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201
Reviews, Visits, and Rankings / Re: Opinions on Madison?
« on: March 02, 2005, 04:43:41 PM »
I've attended undergrad at Madison for four years and lived here for 5.  It is a great city with a lot of culture, which is surprising given it's size and relatively little ethnic diversity.  There are a billion places to eat and drink (I think it was rated as a mid-size city with the most restaurants per capita in the country).  It IS full of college grads.  A ton of people I know have no intention of leaving even though they've graduated. It's one of those towns that is full of those kinds of people.  Old hippie activists walking about downtown passing out leaflets, a couple of communist coffee shops.  Very cold, which is why I want to leave.  Oh...it's also VERY liberal downtown.  The suburbs not so much, but the campus definitely is.  I often see people handing out leaflets advocating the boycott of Taco Bell because of the tomatoes they buy from poorly paid farmers in Mexico.  But not everyone's crazy.  It has a big city feel for being only about 200,000 people, 300,000 if you count the 5-10 suburbs all around it.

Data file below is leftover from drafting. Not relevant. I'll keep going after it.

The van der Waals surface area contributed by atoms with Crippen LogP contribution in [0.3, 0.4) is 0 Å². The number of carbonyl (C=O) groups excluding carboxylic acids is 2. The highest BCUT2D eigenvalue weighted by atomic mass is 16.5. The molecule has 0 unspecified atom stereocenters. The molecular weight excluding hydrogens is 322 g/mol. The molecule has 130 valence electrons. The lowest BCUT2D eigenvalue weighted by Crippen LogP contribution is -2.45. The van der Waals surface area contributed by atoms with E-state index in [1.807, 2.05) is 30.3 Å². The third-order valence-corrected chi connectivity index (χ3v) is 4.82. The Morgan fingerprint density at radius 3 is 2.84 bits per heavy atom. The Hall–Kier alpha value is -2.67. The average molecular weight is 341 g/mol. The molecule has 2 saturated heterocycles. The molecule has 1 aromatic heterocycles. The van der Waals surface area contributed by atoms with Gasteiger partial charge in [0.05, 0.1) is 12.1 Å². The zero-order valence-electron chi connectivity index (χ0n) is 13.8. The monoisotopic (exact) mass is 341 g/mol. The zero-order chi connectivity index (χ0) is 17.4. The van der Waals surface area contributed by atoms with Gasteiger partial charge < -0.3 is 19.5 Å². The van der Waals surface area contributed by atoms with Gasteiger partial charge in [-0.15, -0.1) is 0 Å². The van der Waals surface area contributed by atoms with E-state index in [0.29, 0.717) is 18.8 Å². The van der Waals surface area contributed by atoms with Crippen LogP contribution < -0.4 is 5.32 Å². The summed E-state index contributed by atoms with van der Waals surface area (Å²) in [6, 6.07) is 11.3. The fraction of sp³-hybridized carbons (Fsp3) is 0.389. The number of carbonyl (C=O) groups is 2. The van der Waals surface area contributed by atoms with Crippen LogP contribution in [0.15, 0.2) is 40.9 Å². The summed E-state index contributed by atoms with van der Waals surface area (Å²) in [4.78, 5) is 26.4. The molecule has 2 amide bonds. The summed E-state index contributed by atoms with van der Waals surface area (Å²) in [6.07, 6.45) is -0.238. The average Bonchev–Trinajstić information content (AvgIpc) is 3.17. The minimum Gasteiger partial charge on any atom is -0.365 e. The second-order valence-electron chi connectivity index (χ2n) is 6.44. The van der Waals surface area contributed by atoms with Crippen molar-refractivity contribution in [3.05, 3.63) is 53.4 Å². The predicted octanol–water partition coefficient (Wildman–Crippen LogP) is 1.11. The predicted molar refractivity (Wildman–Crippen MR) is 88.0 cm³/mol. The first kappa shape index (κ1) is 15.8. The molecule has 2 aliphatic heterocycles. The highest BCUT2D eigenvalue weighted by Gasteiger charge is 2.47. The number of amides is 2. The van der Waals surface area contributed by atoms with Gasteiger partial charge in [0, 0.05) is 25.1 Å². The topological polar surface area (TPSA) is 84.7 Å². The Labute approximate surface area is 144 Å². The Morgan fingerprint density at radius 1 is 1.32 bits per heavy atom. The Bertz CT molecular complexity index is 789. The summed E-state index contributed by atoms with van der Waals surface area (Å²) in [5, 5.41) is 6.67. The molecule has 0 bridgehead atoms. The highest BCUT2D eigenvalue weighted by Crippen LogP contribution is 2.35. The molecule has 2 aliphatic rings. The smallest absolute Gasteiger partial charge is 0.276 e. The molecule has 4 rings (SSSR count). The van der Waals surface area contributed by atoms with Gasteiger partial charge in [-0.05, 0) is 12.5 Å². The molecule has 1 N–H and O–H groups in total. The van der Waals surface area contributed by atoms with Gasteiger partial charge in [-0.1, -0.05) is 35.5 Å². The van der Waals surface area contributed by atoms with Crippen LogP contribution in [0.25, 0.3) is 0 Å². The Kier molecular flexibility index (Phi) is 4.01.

I know this lacked focus, but I hope it helps.  All-in-all I love the city, but 5 years is enough for me.

Oh yeah, great local music.  Ranked 5th best music scene in the country by Rolling Stone.

So, would it be safe to say that a 24/25-year-old few-years-out-of-undergrad law student could move there not knowing many people in the area and not struggle too much to meet people of similar backgrounds?